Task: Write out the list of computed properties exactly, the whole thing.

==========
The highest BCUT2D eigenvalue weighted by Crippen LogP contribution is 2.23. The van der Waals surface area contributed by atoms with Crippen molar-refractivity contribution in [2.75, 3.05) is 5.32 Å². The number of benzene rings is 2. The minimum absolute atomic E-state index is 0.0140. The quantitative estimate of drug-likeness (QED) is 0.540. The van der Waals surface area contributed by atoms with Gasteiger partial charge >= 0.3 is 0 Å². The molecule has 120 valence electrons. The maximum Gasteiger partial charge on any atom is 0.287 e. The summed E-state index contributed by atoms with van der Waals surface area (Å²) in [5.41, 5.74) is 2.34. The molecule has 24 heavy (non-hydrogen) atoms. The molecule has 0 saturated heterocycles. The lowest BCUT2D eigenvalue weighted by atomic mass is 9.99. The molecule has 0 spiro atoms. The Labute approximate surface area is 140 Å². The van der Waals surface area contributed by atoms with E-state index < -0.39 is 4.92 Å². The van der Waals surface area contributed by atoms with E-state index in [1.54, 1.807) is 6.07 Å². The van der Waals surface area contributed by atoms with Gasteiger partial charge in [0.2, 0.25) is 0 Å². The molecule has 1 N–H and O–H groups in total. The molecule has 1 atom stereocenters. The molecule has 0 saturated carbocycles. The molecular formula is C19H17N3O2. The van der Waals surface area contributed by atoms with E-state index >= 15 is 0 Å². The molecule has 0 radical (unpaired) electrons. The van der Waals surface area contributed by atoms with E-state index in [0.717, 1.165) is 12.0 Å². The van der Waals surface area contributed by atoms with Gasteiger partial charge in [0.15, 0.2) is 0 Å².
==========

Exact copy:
The highest BCUT2D eigenvalue weighted by Crippen LogP contribution is 2.23. The van der Waals surface area contributed by atoms with Crippen molar-refractivity contribution in [2.75, 3.05) is 5.32 Å². The number of benzene rings is 2. The minimum absolute atomic E-state index is 0.0140. The quantitative estimate of drug-likeness (QED) is 0.540. The van der Waals surface area contributed by atoms with Gasteiger partial charge >= 0.3 is 0 Å². The molecule has 120 valence electrons. The maximum Gasteiger partial charge on any atom is 0.287 e. The summed E-state index contributed by atoms with van der Waals surface area (Å²) in [5.41, 5.74) is 2.34. The molecule has 24 heavy (non-hydrogen) atoms. The molecule has 0 saturated heterocycles. The lowest BCUT2D eigenvalue weighted by atomic mass is 9.99. The molecule has 0 spiro atoms. The Labute approximate surface area is 140 Å². The van der Waals surface area contributed by atoms with E-state index < -0.39 is 4.92 Å². The van der Waals surface area contributed by atoms with E-state index in [1.54, 1.807) is 6.07 Å². The van der Waals surface area contributed by atoms with Gasteiger partial charge in [0.2, 0.25) is 0 Å². The molecule has 1 N–H and O–H groups in total. The molecule has 1 atom stereocenters. The molecule has 0 saturated carbocycles. The molecular formula is C19H17N3O2. The van der Waals surface area contributed by atoms with E-state index >= 15 is 0 Å². The molecule has 0 radical (unpaired) electrons. The van der Waals surface area contributed by atoms with E-state index in [0.717, 1.165) is 12.0 Å². The van der Waals surface area contributed by atoms with Gasteiger partial charge in [0.15, 0.2) is 0 Å².